The real reason for the push to expedite the export facilities (there are four already approved and twenty-three more pending) is to sell US unconventional shale gas to other countries where the price is quadruple what it is in the US.
The law of supply and demand dictate that if you increase the demand, and diminish the supply, then the cost to consumers goes up.
We've already seen natural gas process increase in PA by 13.5% to 15% since this time last year, and propane prices skyrocket with an increase of as much as 60% in some areas with rationing. So, why are we exporting? Once again, "sell your product at the highest market price and outsource, or socialize the cost".
The industry would like you to believe that it is because of an unusually cold and severe winter. That would account for a price increase, but not at these proportions. The truth is, we're producing more LP gas but we're also exporting far more than we have in the past. In June of 2010 the US was exporting 72,000 barrels p/day. In March 2014, we're exporting 369,000 barrels p/day. And the domestic cost to the consumer has risen proportionately. See for yourself: http://www.eia.gov/dnav/pet/hist/LeafHandler.ashx?n=PET&s=W_EPLLPZ_EEX_NUS-Z00_MBBLD&f=W
Bottom line: We're producing more, exporting more, and domestic consumer process are going through the roof. As more exports become approved, and more trade deals are established with non-free trade countries, the domestic price for natural gas, propane, ethane, and butane will continue to go through the roof.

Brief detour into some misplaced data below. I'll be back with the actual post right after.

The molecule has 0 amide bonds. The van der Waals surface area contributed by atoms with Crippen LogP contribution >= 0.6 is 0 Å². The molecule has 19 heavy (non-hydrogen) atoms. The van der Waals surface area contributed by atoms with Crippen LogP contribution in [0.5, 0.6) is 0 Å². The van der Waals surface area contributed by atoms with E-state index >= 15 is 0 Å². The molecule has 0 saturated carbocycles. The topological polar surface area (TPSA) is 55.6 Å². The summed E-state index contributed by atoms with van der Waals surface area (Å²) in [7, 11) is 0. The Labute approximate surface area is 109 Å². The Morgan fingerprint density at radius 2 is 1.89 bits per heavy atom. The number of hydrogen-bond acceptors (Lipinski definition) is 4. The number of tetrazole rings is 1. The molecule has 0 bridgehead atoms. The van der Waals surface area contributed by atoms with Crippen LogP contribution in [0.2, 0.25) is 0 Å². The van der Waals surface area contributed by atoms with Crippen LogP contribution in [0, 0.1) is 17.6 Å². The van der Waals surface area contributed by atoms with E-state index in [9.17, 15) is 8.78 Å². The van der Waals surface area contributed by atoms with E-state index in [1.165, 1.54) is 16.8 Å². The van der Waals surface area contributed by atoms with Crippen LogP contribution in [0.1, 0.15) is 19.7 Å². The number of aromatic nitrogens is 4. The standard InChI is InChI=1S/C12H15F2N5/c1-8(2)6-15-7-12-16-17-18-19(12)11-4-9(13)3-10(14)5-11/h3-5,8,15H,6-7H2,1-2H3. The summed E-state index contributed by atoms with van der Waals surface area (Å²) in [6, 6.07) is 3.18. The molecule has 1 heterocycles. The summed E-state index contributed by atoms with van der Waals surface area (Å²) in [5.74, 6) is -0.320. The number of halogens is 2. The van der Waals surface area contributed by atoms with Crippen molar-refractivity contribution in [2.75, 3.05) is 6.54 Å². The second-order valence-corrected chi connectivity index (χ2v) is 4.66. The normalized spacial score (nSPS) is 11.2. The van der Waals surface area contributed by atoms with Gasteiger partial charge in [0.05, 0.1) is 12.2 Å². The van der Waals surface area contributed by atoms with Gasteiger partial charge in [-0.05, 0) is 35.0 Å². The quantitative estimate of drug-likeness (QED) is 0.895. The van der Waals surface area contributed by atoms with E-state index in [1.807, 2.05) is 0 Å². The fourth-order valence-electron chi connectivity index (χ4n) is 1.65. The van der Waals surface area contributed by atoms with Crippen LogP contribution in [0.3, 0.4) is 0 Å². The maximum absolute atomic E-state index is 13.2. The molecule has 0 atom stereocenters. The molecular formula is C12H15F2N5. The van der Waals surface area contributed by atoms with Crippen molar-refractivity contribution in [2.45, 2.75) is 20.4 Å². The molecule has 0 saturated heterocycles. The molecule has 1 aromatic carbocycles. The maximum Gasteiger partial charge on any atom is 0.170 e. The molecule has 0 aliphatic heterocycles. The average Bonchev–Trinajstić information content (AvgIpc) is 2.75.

Some might say that drilling more wells will lower the price in the US. Remember the corporate business model: "sell your product at the highest market price and outsource, or socialize the cost".
These are the serious down-sides that should have been publicly discussed and addressed by our elected officials. If the deny knowledge of these concerns, they're either lying, or they're incompetent. Even when they were confronted with this information, they refused to address these concerns. Why? Follow the money! See who contributed, and how much was contributed to "campaign funds", and then check their voting records and see what legislature they supported and who it favored.
Common Cause Pennsylvania: http://www.commoncause.org/site/pp.aspx?c=dkLNK1MQIwG&b=4846315
Marcellus Money: http://marcellusmoney.org/
Excerpt from the RDA Newsletter: